Jumping the gun: The problematic discourse on socioeconomic status and cardiovascular health in India
Tuesday, November 5, 2013
: 1:10 p.m. - 1:30 p.m.
There has been an increased focus on non-communicable diseases (NCDs) in India, especially on cardiovascular diseases and associated risk factors. We scrutinize the prevailing narrative that cardiovascular risk factors (CVRF) and cardiovascular disease (CVD) are no longer confined to the economically advantaged groups but are an increasing burden among the poor in India. We conducted a comprehensive review of studies reporting the association between socioeconomic status (SES) and CVRF, CVD, and CVD-related mortality in India. With the exception of smoking and low fruit and vegetable intake, the studies clearly suggest that CVRF/CVD is more prevalent among high SES groups in India than among the low SES groups. Although CVD-related mortality rates appear to be higher among the lower SES groups, the proportion of deaths from CVD-related causes was found to be greatest among higher SES groups. The studies on SES and CVRF/CVD also reveal a substantial discrepancy between the data presented and the authors' interpretations and conclusions, along with an unsubstantiated claim that a reversal in the positive SES-CVRF/CVD association has occurred or is occurring in India. We conclude by emphasizing the need to prioritize public health policies that are focused on the health concerns of the majority of the Indian population. Resource allocation in the context of efforts to make health care in India free and universal should reflect the proportional burden of disease on different population groups if it is not to entrench inequity.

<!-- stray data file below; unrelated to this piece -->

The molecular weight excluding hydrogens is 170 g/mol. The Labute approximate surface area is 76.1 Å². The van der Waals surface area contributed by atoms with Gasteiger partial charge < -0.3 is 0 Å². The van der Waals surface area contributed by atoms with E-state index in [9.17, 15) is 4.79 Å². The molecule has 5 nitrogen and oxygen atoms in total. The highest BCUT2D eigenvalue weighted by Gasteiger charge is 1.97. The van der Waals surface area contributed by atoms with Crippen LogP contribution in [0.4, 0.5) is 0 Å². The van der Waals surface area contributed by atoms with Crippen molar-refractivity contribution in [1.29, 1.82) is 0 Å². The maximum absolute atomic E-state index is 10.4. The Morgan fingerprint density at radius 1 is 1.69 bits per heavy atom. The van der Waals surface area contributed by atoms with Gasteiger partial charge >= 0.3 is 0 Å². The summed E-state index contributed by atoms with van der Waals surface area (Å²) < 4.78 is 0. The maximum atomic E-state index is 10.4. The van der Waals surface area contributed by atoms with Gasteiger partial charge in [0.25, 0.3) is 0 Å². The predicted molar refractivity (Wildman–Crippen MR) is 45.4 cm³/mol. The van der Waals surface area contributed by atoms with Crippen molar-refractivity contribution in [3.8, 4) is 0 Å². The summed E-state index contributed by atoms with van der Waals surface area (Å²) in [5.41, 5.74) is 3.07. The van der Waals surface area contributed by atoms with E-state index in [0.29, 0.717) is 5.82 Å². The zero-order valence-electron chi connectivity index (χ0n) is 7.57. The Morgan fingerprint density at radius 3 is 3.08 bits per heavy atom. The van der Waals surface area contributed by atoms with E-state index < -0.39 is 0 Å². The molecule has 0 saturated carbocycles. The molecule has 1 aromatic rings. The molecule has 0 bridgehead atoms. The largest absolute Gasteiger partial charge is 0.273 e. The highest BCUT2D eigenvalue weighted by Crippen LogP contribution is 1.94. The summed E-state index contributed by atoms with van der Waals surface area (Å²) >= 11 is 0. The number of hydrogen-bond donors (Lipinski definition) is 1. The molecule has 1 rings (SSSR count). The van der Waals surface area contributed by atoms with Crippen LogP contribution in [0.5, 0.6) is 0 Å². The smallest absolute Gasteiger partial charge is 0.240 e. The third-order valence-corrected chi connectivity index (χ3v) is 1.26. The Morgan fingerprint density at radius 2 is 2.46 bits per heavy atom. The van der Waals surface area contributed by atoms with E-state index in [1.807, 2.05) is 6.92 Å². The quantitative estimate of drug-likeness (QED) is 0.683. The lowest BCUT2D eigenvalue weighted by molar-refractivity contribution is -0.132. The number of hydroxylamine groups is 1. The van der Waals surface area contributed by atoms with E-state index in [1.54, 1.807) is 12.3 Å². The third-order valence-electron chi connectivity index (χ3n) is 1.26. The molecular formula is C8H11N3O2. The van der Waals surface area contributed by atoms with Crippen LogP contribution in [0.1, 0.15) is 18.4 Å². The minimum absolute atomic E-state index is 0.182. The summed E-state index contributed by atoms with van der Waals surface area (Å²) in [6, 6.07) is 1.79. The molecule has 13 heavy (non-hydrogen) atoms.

Assess whether cardiovascular risk factors (CVRF) and cardiovascular disease (CVD) are an increasing burden among the poor in India.
Keyword(s): Heart Disease, Social Inequalities
Presenting author's disclosure statement:
Qualified on the content I am responsible for because: My primary area of research is in social and environmental determinants of health with a specific focus on early life experiences influencing cardiovascular disease and risk factors throughout the life course.
Any relevant financial relationships? No
I agree to comply with the American Public Health Association Conflict of Interest and Commercial Support Guidelines,
and to disclose to the participants any off-label or experimental uses of a commercial product or service discussed
in my presentation.